‘America’s Next Top Model’ actor shines a light on deaf community

Nolan Swenson/Advance-Titan — America’s Next Top Model winner Nyle DiMarco visited UW Oshkosh on Tuesday and inspired many students.

On Tuesday, the Reeve Union Board hosted American model, actor and deaf advocate Nyle DiMarco. At his event, he moderated a conversation about Deaf Abilities.

Denise Clark, a UW Oshkosh professor of special education and early childhood, said she thinks the event is critical for representation on campus.

“Representation matters, and when it comes to deaf people, there’s no visible difference,” Clark said. “People often don’t realize there is a deaf community. Having such a great Deaf role model, especially for young people, coming to campus is a spotlight on this community. »

If you’re not familiar with DiMarco, he played the role of Garrett Banducci in “Switched at Birth” in 2014-2015. In 2015, he took another step towards stardom by winning “America’s Next Top Model”, the first deaf man to do so.

Speaking about his time on “America’s Next Top Model,” he recalled how isolating it can be and compared it to growing up at a New York public school for the deaf. He discussed the need for funding and creating spaces for deaf people, where they can freely sign and communicate within their own community, and the detriment of students when this environment is non-existent. He remembers that he was constantly made to wear a bulky hearing aid, which he often lost on purpose.

He began to compare it to his on-set experiences, receiving little to no support until production found he suffered from a lack of on-set community. Due to their observations, he was given a phone to communicate with, something no one else had access to. However, it even showed how difficult it was to be treated as equals. Indeed, at one point, another contestant took out his phone to post selfies.

“It was my only form of communication and they used it to take selfies,” he said. “They didn’t see me as a human being, as needing to be or even able to communicate with others.”

The win catapulted him into the spotlight, allowing him greater representation in the deaf community by appearing on “Dancing with the Stars.”

During “Dancing with the Stars”, he still faced challenges; after all, how to move without knowing the rhythms and the music? He took that stigma head-on through hard work, and after several rounds of competition, his teammate had an idea. By using loud music, Nyle could better feel the vibrations of sounds; however, it ruined their performance in practice.

“I understand rhythm differently,” he said. “She was trying to fix something that wasn’t broken between us.”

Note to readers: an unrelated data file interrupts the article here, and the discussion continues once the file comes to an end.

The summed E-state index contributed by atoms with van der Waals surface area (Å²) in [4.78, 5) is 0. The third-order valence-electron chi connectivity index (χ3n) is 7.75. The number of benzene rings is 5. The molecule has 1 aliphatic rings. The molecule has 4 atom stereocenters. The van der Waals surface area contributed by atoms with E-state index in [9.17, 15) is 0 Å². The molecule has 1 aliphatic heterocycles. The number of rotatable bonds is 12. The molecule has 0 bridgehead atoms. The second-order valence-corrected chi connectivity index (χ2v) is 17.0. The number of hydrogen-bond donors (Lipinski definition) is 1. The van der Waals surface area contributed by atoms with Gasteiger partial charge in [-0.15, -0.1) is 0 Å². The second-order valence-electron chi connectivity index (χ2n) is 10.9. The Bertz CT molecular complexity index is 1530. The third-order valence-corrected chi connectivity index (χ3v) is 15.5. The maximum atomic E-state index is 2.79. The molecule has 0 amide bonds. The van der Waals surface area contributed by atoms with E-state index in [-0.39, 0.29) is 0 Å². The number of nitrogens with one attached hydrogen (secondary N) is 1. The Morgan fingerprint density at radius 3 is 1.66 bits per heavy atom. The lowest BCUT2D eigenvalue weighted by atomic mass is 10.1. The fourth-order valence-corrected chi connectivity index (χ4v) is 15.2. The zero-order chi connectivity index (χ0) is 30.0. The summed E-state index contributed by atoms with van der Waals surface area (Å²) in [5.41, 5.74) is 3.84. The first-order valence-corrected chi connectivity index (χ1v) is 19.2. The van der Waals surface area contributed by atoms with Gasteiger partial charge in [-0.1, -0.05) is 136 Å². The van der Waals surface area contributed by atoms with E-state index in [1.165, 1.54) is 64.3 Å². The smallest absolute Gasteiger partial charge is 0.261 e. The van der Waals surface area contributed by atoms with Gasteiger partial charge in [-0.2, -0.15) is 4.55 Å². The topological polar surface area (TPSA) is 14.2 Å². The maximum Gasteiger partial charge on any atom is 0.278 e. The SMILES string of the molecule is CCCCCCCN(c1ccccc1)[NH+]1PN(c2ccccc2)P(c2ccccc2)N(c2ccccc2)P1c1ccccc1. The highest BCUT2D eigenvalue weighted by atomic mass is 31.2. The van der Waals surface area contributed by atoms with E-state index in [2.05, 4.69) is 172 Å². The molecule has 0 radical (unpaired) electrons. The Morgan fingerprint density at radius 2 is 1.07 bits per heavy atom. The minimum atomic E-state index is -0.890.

This formulated a new idea to Nyle where he invited the audience into his world as he danced. During the performance of “Victorious” by “Panic! At the Disco,” he turned off the music, and in doing so, he allowed the audience to step into his shoes for his performance.

With this attention generated for both himself and the deaf community, he became sexually fluid. In doing so, he took a step towards the intersectionality of the two communities, a move that Clark says opened doors between the two communities.

“The LGBTQIA+ community and the deaf community have experienced a lot of bigotry and isolation in the wider community,” she said. “This intersection is not a community that has had a lot of visibility. he therefore initiates dialogues between and about the two communities.

DiMarco has also represented the deaf community through the production of television shows, “Deaf U” and “Audible”. Both of these shows are available on Netflix and focus on college and high school students navigating their hearing-impaired status in a hearing-driven world. “Deaf U” also takes a step into deaf culture by showing Gallaudet University. A place Dr. Clark calls “a culturally significant place,” as well as DiMarco’s alma mater.

DiMarco’s success is not an exception, but a flower that has been grown to maturity. He was raised in a deaf home that for four generations had nurtured and communicated in ASL, which led DiMarco to recognize that it was a tool he could use to better express himself. He wasn’t the only one to benefit from the cleaning. His brother, Nico, is even able to DJ and dance, but not as well as DiMarco.

DiMarco has used his time on campus to lay out a range of ideas, but the overall message is that deafness is not “a problem to be solved.” For this reason, he closed his discussion by showing the crowd the sign of self-love – an idea he spent the evening defending.

As he showed, it is not the job of the deaf to adapt to a hearing world, but to cultivate a world and a culture of their own.

“About 1.4 billion people suffer from hearing loss,” he said. “We are not a small minority and should not be treated as such.”

Robert M. Larson